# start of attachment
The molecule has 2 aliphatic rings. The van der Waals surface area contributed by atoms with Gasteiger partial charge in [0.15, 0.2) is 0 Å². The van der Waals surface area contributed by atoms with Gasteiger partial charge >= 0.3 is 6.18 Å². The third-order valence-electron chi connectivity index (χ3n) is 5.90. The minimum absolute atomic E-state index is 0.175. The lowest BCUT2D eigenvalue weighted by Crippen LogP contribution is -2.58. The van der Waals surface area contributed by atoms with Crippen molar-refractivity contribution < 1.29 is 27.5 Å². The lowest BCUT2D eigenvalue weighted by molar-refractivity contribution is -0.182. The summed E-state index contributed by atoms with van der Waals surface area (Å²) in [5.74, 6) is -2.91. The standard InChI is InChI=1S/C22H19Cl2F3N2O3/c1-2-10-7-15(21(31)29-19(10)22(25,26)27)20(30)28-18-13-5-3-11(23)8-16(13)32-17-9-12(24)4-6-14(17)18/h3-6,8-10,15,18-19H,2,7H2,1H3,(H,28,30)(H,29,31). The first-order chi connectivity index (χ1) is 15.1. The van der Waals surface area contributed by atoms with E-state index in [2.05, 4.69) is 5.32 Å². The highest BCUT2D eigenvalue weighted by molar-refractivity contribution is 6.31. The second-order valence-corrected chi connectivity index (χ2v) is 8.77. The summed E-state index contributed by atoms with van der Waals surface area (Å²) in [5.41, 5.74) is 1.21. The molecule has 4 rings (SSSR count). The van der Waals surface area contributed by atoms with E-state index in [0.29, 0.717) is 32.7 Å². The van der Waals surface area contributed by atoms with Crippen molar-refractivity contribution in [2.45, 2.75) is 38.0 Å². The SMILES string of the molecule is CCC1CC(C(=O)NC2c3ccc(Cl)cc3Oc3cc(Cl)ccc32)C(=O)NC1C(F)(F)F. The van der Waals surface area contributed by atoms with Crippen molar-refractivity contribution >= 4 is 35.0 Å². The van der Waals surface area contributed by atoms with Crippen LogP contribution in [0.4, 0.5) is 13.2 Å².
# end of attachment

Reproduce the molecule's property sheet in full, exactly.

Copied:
The molecule has 2 aliphatic rings. The van der Waals surface area contributed by atoms with Gasteiger partial charge in [0.15, 0.2) is 0 Å². The van der Waals surface area contributed by atoms with Gasteiger partial charge >= 0.3 is 6.18 Å². The third-order valence-electron chi connectivity index (χ3n) is 5.90. The minimum absolute atomic E-state index is 0.175. The lowest BCUT2D eigenvalue weighted by Crippen LogP contribution is -2.58. The van der Waals surface area contributed by atoms with Crippen molar-refractivity contribution < 1.29 is 27.5 Å². The lowest BCUT2D eigenvalue weighted by molar-refractivity contribution is -0.182. The summed E-state index contributed by atoms with van der Waals surface area (Å²) in [5.74, 6) is -2.91. The standard InChI is InChI=1S/C22H19Cl2F3N2O3/c1-2-10-7-15(21(31)29-19(10)22(25,26)27)20(30)28-18-13-5-3-11(23)8-16(13)32-17-9-12(24)4-6-14(17)18/h3-6,8-10,15,18-19H,2,7H2,1H3,(H,28,30)(H,29,31). The first-order chi connectivity index (χ1) is 15.1. The van der Waals surface area contributed by atoms with E-state index in [2.05, 4.69) is 5.32 Å². The highest BCUT2D eigenvalue weighted by molar-refractivity contribution is 6.31. The second-order valence-corrected chi connectivity index (χ2v) is 8.77. The summed E-state index contributed by atoms with van der Waals surface area (Å²) in [5.41, 5.74) is 1.21. The molecule has 4 rings (SSSR count). The van der Waals surface area contributed by atoms with E-state index in [0.29, 0.717) is 32.7 Å². The van der Waals surface area contributed by atoms with Crippen molar-refractivity contribution in [2.45, 2.75) is 38.0 Å². The SMILES string of the molecule is CCC1CC(C(=O)NC2c3ccc(Cl)cc3Oc3cc(Cl)ccc32)C(=O)NC1C(F)(F)F. The van der Waals surface area contributed by atoms with Crippen molar-refractivity contribution >= 4 is 35.0 Å². The van der Waals surface area contributed by atoms with Crippen LogP contribution in [0.4, 0.5) is 13.2 Å².